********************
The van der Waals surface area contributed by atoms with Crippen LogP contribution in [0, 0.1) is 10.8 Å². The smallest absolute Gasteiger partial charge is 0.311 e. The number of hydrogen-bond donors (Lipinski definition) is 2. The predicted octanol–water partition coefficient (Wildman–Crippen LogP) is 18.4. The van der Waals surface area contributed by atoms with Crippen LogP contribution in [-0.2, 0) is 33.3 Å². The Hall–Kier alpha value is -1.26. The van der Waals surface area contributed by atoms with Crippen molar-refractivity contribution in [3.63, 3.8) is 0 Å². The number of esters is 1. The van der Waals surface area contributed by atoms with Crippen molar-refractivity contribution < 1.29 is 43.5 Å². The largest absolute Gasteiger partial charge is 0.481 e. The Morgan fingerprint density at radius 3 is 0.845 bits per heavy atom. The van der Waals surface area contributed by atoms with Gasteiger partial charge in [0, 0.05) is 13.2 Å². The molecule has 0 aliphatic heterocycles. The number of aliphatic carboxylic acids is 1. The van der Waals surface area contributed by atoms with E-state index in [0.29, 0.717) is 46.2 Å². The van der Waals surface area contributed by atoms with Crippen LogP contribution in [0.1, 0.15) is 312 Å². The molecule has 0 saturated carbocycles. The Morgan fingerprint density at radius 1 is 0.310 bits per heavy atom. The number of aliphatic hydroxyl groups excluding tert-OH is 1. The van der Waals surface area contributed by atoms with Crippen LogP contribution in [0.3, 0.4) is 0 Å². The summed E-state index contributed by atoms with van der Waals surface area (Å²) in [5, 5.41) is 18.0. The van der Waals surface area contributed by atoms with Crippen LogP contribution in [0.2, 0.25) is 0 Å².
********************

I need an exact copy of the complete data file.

The van der Waals surface area contributed by atoms with Crippen LogP contribution in [0, 0.1) is 10.8 Å². The smallest absolute Gasteiger partial charge is 0.311 e. The number of hydrogen-bond donors (Lipinski definition) is 2. The predicted octanol–water partition coefficient (Wildman–Crippen LogP) is 18.4. The van der Waals surface area contributed by atoms with Crippen LogP contribution in [-0.2, 0) is 33.3 Å². The Hall–Kier alpha value is -1.26. The van der Waals surface area contributed by atoms with Crippen molar-refractivity contribution in [3.63, 3.8) is 0 Å². The number of esters is 1. The van der Waals surface area contributed by atoms with Crippen molar-refractivity contribution < 1.29 is 43.5 Å². The largest absolute Gasteiger partial charge is 0.481 e. The Morgan fingerprint density at radius 3 is 0.845 bits per heavy atom. The van der Waals surface area contributed by atoms with Gasteiger partial charge in [0, 0.05) is 13.2 Å². The molecule has 0 aliphatic heterocycles. The number of aliphatic carboxylic acids is 1. The van der Waals surface area contributed by atoms with E-state index in [0.29, 0.717) is 46.2 Å². The van der Waals surface area contributed by atoms with Crippen LogP contribution in [0.1, 0.15) is 312 Å². The molecule has 0 saturated carbocycles. The Morgan fingerprint density at radius 1 is 0.310 bits per heavy atom. The number of aliphatic hydroxyl groups excluding tert-OH is 1. The van der Waals surface area contributed by atoms with Crippen LogP contribution in [0.3, 0.4) is 0 Å². The summed E-state index contributed by atoms with van der Waals surface area (Å²) in [5, 5.41) is 18.0. The van der Waals surface area contributed by atoms with Crippen LogP contribution in [0.2, 0.25) is 0 Å².